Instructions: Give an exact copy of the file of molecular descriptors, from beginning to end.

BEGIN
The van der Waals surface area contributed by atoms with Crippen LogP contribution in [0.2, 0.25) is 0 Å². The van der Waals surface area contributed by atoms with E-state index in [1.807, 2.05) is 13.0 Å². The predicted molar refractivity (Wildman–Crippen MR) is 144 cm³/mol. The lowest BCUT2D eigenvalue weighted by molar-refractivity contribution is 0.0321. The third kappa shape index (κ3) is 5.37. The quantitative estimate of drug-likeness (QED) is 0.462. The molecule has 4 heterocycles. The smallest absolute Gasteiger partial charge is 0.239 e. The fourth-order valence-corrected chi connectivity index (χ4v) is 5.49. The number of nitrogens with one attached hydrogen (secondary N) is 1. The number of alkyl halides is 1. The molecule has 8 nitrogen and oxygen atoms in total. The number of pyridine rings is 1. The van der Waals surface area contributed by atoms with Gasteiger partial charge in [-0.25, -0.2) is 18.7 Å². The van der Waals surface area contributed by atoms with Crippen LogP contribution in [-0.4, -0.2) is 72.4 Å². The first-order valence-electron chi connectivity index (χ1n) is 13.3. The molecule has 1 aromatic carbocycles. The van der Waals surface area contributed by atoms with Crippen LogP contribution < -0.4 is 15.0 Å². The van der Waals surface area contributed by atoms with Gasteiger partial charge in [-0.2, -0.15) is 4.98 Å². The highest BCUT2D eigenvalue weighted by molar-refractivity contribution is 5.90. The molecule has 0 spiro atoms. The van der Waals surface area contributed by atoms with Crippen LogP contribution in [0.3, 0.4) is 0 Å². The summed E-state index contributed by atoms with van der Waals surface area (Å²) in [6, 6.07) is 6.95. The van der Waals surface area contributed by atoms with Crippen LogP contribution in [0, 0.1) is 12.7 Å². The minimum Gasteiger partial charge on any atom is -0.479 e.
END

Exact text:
The van der Waals surface area contributed by atoms with Crippen LogP contribution in [0.2, 0.25) is 0 Å². The van der Waals surface area contributed by atoms with E-state index in [1.807, 2.05) is 13.0 Å². The predicted molar refractivity (Wildman–Crippen MR) is 144 cm³/mol. The lowest BCUT2D eigenvalue weighted by molar-refractivity contribution is 0.0321. The third kappa shape index (κ3) is 5.37. The quantitative estimate of drug-likeness (QED) is 0.462. The molecule has 4 heterocycles. The smallest absolute Gasteiger partial charge is 0.239 e. The fourth-order valence-corrected chi connectivity index (χ4v) is 5.49. The number of nitrogens with one attached hydrogen (secondary N) is 1. The number of alkyl halides is 1. The molecule has 8 nitrogen and oxygen atoms in total. The number of pyridine rings is 1. The van der Waals surface area contributed by atoms with Gasteiger partial charge in [-0.25, -0.2) is 18.7 Å². The van der Waals surface area contributed by atoms with Crippen LogP contribution in [-0.4, -0.2) is 72.4 Å². The first-order valence-electron chi connectivity index (χ1n) is 13.3. The molecule has 1 aromatic carbocycles. The van der Waals surface area contributed by atoms with Crippen LogP contribution < -0.4 is 15.0 Å². The van der Waals surface area contributed by atoms with Gasteiger partial charge in [-0.2, -0.15) is 4.98 Å². The highest BCUT2D eigenvalue weighted by molar-refractivity contribution is 5.90. The molecule has 0 spiro atoms. The van der Waals surface area contributed by atoms with Crippen LogP contribution in [0.3, 0.4) is 0 Å². The summed E-state index contributed by atoms with van der Waals surface area (Å²) in [6, 6.07) is 6.95. The van der Waals surface area contributed by atoms with Crippen LogP contribution in [0, 0.1) is 12.7 Å². The minimum Gasteiger partial charge on any atom is -0.479 e.